Crescenta Valley High football relives overtime win
Football: Falcons still on high after 48-47 overtime win over Burbank High Friday night.
Crescenta Valley High football's Ryan Cancelosi coasts into the end zone during the Falcons' 48-47 overtime win over Burbank. (Tim Berger/Staff Photographer / October 15, 2013)
FALCONS RELIVE WILD RIDE
With impeccable timing, the Crescenta Valley High football team got its biggest win of the year a week after its first loss.
At the Glendale YMCA Quarterback Club Tuesday, Falcons Coach Paul Schilling was all too happy to recount his team’s 48-47 overtime Pacific League win against a then-undefeated Burbank.
“That was an amazing game to be a part of, we’re still trying to get my heart rate back to normal,” Schilling said. “We tried to tell the kids you don’t get to experience things like that all the time.”
After leading the whole game, it appeared it may not end in CV’s favor Friday night at Moyse Field. With the game tied at 40, the Falcons (5-1, 2-1 in league) drove the ball into field-goal range, but missed a 32-yard field goal with nine seconds left in regulation to send the game into overtime.
While momentum may have been going toward Burbank (5-1, 2-1), it seemed the opposite to Schilling when the coaches and players met in the middle of the field for the overtime coin toss.
“Burbank was in shock, they’re very good and they didn’t think we could play with them,” he said. “Our guys were just excited, fired up and their guys were stunned and couldn’t believe it — their coach, too. We played off that.”
Still, the Bulldogs opened the extra frame with a touchdown for their first lead, 47-40, of the night. Crescenta Valley responded with what appeared to be a reverse that was tossed back to quarterback Brian Gadsby for a flea-flicker pass.
Gadsby, who finished 26 of 32 for 367 yards, two touchdowns and an interception, hit wide receiver Chase Walker (226 yards, two touchdowns on 11 catches) for a 38-yard touchdown.
Those two connected again on a gutsy two-point conversion pass in the back of the end zone, as Walker dragged his feet just inbounds to end the game.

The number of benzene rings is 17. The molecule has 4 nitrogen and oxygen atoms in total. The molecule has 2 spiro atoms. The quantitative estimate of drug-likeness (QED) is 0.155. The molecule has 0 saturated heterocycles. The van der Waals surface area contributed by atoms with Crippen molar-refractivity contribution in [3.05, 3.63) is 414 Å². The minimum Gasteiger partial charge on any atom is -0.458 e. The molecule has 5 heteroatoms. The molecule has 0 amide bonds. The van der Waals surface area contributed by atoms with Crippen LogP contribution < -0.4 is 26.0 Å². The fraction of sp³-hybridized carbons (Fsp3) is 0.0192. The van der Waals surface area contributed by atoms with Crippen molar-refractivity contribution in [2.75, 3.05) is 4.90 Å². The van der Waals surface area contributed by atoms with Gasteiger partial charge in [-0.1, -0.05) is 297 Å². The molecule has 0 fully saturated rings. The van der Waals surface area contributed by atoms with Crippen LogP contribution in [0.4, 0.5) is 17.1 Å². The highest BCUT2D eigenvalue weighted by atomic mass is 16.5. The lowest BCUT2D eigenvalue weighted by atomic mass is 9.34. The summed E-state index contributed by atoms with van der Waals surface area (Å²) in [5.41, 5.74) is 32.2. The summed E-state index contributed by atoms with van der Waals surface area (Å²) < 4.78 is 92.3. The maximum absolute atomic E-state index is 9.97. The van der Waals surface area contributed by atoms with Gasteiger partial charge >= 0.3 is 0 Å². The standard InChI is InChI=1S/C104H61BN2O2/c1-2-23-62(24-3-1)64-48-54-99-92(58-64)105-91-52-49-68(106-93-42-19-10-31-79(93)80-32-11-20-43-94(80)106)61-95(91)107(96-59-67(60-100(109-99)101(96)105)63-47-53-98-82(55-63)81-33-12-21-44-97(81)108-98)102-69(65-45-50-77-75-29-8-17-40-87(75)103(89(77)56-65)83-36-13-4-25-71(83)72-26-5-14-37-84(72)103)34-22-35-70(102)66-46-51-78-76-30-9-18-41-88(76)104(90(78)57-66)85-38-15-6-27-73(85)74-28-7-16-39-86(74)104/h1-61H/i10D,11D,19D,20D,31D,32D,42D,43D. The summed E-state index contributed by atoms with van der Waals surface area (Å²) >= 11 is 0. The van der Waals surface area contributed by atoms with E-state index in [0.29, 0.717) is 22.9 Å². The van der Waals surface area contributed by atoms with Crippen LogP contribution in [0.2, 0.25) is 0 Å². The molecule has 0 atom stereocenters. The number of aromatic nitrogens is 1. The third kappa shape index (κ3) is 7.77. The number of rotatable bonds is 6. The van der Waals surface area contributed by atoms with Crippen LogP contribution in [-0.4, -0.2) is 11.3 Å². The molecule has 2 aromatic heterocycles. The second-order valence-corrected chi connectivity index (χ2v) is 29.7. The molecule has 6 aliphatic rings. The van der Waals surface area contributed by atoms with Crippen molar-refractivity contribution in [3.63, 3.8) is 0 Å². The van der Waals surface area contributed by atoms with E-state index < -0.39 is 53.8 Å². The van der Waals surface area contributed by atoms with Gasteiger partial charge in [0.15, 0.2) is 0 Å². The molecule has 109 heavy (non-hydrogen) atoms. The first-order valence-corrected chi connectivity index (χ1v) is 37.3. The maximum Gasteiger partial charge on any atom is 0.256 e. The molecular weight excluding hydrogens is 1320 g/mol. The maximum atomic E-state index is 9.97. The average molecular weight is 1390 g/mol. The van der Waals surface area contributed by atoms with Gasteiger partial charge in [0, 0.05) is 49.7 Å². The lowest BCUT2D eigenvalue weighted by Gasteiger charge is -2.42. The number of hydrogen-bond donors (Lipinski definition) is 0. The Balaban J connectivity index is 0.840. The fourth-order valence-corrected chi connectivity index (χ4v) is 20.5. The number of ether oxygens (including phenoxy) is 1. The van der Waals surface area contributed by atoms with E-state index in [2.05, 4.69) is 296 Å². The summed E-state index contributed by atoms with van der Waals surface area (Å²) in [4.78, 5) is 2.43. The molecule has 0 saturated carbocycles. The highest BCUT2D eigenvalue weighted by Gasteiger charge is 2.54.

BONDS ACKNOWLEDGES HISTORIC WIN
Fresh off earning his 100th win with the St. Francis High football team, the only talk of Jim Bonds’ personal milestone came from a shout in the crowd of “100th win,” which drew applause from those in attendance, before Bonds’ speech.
“Thank you,” said Bonds, who has posted a 100-56 record since taking over as the Golden Knights coach in 2000, humbly.
Bonds then quickly transitioned to the stellar play of his Golden Knights in a 63-18 win over St. Paul that hoisted him to the century mark and boosted them to a 6-0, 1-0 in Mission League record.
St. Francis found itself down to start the game, 6-0, but it wouldn’t be that way for long.
“It kind of got our attention,” Bonds said of being down. “We scored 50-unaswered points the rest of the half. … I promise you we didn't do anything to run up the score. It was kind of a Murphy's Law game for them. Anything that could go wrong did.”
Defensively, the Knights took advantage and forced six turnovers, with three interceptions and fumbles each.
St. Francis checks in at No. 4 in the CIF Southern Section Western Division rankings, with a big league game coming up against No. 6 Cathedral at 7:30 p.m. Friday at Friedman Field.
FORMER TORNADO LOOKS BACK
Kevin Brown, a former Hoover High and University of California quarterback, is best known for leading the Golden Bears to a 17-11 win over Stanford in 1986, the final game of Brown’s collegiate career.
It’s a memory that’s a little foggy for Brown, as he suffered a concussion early on but played through it to lead Cal to what’s considered one of the greatest upsets in its history.
“If that would have happened today it would have been over, but at the time I just begged the trainer and talked my way back onto the field,” said Brown, who led Hoover to a 6-3 season and the playoffs as a senior in 1981. “The rest of the game was kind of weird and the next couple of days were kind of weird. That’s just kind of the way things were back and then and I don’t know if that’s good or bad.”
The 1-9 Cal team had fired its coach earlier in the year and not scored a touchdown in nearly a month, but still pulled off the Big Game victory.
Brown reportedly suffered the concussion just as he set the stage for the upset. The signal caller took a helmet-to-helmet hit after completing a 61-yard pass downfield. According to CaliforniaGoldenBlogs.com, he stayed in the game and finished the drive with a five-yard touchdown pass to give the Bears a 7-0 lead.
While not all there, Brown stayed in and helped deliver the upset victory. It was his only start of the season after he lost the starting job he held as a junior to an underclassman as a senior.
“[Us seniors] did have a chance to pull ourselves together for that last game against Stanford,” Brown said. “We had a chance for a day to redeem ourselves.”